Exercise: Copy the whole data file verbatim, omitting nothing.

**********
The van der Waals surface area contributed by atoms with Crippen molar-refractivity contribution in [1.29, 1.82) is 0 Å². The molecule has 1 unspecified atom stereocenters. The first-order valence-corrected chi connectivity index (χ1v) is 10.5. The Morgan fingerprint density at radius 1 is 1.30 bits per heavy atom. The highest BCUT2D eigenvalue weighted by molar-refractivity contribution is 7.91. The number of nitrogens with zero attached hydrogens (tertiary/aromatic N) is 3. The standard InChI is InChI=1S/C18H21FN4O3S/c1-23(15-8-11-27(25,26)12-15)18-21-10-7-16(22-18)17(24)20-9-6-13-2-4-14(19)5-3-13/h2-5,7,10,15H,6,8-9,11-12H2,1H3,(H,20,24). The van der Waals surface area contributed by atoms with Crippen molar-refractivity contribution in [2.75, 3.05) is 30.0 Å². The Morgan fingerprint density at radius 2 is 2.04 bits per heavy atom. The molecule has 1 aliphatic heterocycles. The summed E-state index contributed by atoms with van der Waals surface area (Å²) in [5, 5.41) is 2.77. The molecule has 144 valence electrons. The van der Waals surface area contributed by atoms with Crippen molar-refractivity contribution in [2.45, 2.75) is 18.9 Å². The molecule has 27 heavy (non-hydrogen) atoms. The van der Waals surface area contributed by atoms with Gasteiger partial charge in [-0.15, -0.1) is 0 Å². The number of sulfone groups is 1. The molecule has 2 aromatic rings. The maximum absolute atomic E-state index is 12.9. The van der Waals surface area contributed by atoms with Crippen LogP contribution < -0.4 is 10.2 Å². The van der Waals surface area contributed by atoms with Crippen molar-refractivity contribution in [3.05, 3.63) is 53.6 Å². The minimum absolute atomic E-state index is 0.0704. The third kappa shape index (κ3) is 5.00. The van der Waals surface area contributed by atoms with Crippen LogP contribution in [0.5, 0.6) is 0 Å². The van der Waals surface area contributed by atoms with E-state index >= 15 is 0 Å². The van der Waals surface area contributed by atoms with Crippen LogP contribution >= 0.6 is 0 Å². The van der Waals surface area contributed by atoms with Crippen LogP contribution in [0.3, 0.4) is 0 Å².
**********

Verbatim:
The van der Waals surface area contributed by atoms with Crippen molar-refractivity contribution in [1.29, 1.82) is 0 Å². The molecule has 1 unspecified atom stereocenters. The first-order valence-corrected chi connectivity index (χ1v) is 10.5. The Morgan fingerprint density at radius 1 is 1.30 bits per heavy atom. The highest BCUT2D eigenvalue weighted by molar-refractivity contribution is 7.91. The number of nitrogens with zero attached hydrogens (tertiary/aromatic N) is 3. The standard InChI is InChI=1S/C18H21FN4O3S/c1-23(15-8-11-27(25,26)12-15)18-21-10-7-16(22-18)17(24)20-9-6-13-2-4-14(19)5-3-13/h2-5,7,10,15H,6,8-9,11-12H2,1H3,(H,20,24). The van der Waals surface area contributed by atoms with Crippen molar-refractivity contribution in [2.75, 3.05) is 30.0 Å². The Morgan fingerprint density at radius 2 is 2.04 bits per heavy atom. The molecule has 1 aliphatic heterocycles. The summed E-state index contributed by atoms with van der Waals surface area (Å²) in [5, 5.41) is 2.77. The molecule has 144 valence electrons. The van der Waals surface area contributed by atoms with Crippen molar-refractivity contribution in [2.45, 2.75) is 18.9 Å². The molecule has 27 heavy (non-hydrogen) atoms. The van der Waals surface area contributed by atoms with Gasteiger partial charge in [-0.15, -0.1) is 0 Å². The number of sulfone groups is 1. The molecule has 2 aromatic rings. The maximum absolute atomic E-state index is 12.9. The van der Waals surface area contributed by atoms with Crippen LogP contribution < -0.4 is 10.2 Å². The van der Waals surface area contributed by atoms with Crippen molar-refractivity contribution in [3.05, 3.63) is 53.6 Å². The minimum absolute atomic E-state index is 0.0704. The third kappa shape index (κ3) is 5.00. The van der Waals surface area contributed by atoms with Crippen LogP contribution in [0.5, 0.6) is 0 Å². The van der Waals surface area contributed by atoms with E-state index >= 15 is 0 Å². The van der Waals surface area contributed by atoms with Crippen LogP contribution >= 0.6 is 0 Å². The van der Waals surface area contributed by atoms with Crippen LogP contribution in [0.3, 0.4) is 0 Å².